Cost-optimized pathways to achieve the carbon neutrality and PM2.5 air quality targets in Southern China

Liu, X. (2021). Cost-optimized pathways to achieve the carbon neutrality and PM2.5 air quality targets in Southern China. IIASA YSSP Report. Laxenburg, Austria: IIASA

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China’s newly proposed carbon neutrality target in September 2020 requires deep decarbonization with an interim goal of peak carbon emissions approximately by the year 2030. At the same time, although significant results have been achieved in recent years in the prevention and control of air pollution, the air quality situation remains serious, with PM2.5 concentrations as high as 34ug/m3 in 2020 even under the impact of the COVID-19. How to achieve carbon neutrality and air quality goals simultaneously in a cost-effective way is essential for China, and it is important to understand better how such strategies would be achieved at the provincial level. This study explores cost-optimized pathways for achieving the dual targets in the rapidly developing but unevenly balanced southern China including Guangdong, Guangxi, Hunan, Hainan, Jiangxi and Fujian provinces. We use a multimodel assessment approach which consists of the macro-economic model (IMED|CGE), the GAINS model, multi-objective cost optimization model and public health model (IMED|HEL) to investigate the costs and benefits of achieving carbon neutrality and the PM2.5 air quality goal. We found that in the baseline without carbon emission constraint under the current legislation, all 6 provinces cannot achieve China’s National Ambient Air Quality Standard class I (15ug/m3 ) by 2050. Only by implementing the strictest air pollution control measures can it be possible to approach the air quality level under the carbon-neutral scenario, which will increase the control cost by 20%~200%. While in the Net zero carbon scenarios, Fujian, Guangxi, and Hainan are expected to reach the WHO guidance value under the current control measures with substantial health co-benefits. Furthermore, in order to achieve the same air quality goals, the air pollution control cost under the carbon neutrality scenario would also be significantly lower than the baseline scenario. The contribution of end-of-pipe measures will gradually decrease, due to the cleaner energy mix. In the long term, the transition of the transportation, industrial and energy structure in line with the carbon neutrality target would lay an important foundation for further improvements in air quality.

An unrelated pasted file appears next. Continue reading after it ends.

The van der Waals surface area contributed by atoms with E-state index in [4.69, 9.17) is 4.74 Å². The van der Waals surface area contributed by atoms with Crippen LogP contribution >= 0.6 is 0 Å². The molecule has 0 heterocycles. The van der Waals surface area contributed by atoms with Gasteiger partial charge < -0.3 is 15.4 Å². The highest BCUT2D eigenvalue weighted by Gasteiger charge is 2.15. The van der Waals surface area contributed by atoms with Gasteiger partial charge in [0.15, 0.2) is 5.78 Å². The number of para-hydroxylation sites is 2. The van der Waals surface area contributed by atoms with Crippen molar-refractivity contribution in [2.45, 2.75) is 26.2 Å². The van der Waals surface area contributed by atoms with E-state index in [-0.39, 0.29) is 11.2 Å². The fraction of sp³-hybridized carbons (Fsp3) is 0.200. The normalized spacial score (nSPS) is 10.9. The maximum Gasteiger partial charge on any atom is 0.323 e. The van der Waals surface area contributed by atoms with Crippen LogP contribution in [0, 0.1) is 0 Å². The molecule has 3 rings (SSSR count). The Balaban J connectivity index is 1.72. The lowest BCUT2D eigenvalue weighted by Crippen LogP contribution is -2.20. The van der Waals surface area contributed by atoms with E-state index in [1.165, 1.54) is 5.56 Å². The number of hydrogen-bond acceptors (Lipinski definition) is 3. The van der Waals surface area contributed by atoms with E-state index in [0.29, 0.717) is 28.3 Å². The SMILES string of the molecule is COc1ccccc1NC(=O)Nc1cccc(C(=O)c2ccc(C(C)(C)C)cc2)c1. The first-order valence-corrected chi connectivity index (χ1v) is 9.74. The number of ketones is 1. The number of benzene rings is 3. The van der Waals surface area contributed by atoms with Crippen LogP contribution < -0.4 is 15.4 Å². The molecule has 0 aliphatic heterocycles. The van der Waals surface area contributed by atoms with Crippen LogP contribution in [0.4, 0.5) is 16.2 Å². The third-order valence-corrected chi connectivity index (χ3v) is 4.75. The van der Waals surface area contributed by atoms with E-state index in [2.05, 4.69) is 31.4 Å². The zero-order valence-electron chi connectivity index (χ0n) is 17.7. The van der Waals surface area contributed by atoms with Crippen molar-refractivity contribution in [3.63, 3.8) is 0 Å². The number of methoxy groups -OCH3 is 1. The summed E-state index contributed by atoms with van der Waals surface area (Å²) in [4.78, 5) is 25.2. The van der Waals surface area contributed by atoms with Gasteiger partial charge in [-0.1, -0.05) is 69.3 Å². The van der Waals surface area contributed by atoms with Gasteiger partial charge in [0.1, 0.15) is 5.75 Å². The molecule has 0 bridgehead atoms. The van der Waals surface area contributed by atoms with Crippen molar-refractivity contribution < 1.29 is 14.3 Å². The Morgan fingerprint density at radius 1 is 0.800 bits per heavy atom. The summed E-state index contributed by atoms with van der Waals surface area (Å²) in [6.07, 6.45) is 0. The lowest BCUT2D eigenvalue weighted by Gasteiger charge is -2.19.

Item Type: Monograph (IIASA YSSP Report)
Research Programs: Energy, Climate, and Environment (ECE)
Young Scientists Summer Program (YSSP)
Depositing User: Michaela Rossini
Date Deposited: 06 Oct 2021 07:59
Last Modified: 01 Apr 2022 11:02

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